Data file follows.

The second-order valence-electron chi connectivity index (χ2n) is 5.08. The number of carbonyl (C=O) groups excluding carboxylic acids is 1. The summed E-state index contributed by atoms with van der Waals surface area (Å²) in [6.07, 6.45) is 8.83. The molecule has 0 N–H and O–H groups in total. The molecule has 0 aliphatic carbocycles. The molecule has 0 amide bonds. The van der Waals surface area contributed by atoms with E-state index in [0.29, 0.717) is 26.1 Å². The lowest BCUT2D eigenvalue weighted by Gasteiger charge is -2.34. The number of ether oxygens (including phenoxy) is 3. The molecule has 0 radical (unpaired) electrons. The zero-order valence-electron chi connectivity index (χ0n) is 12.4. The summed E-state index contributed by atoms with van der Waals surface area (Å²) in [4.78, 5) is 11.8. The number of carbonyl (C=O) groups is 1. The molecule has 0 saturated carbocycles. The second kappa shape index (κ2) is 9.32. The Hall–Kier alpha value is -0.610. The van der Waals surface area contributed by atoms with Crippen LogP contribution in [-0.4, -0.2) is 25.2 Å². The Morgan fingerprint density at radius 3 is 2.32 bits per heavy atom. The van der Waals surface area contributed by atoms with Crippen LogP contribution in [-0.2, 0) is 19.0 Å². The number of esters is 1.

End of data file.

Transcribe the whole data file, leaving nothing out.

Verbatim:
The second-order valence-electron chi connectivity index (χ2n) is 5.08. The number of carbonyl (C=O) groups excluding carboxylic acids is 1. The summed E-state index contributed by atoms with van der Waals surface area (Å²) in [6.07, 6.45) is 8.83. The molecule has 0 N–H and O–H groups in total. The molecule has 0 aliphatic carbocycles. The molecule has 0 amide bonds. The van der Waals surface area contributed by atoms with E-state index in [0.29, 0.717) is 26.1 Å². The lowest BCUT2D eigenvalue weighted by Gasteiger charge is -2.34. The number of ether oxygens (including phenoxy) is 3. The molecule has 0 radical (unpaired) electrons. The zero-order valence-electron chi connectivity index (χ0n) is 12.4. The summed E-state index contributed by atoms with van der Waals surface area (Å²) in [4.78, 5) is 11.8. The number of carbonyl (C=O) groups is 1. The molecule has 0 saturated carbocycles. The second kappa shape index (κ2) is 9.32. The Hall–Kier alpha value is -0.610. The van der Waals surface area contributed by atoms with Crippen LogP contribution in [-0.4, -0.2) is 25.2 Å². The Morgan fingerprint density at radius 3 is 2.32 bits per heavy atom. The van der Waals surface area contributed by atoms with Crippen LogP contribution in [-0.2, 0) is 19.0 Å². The number of esters is 1.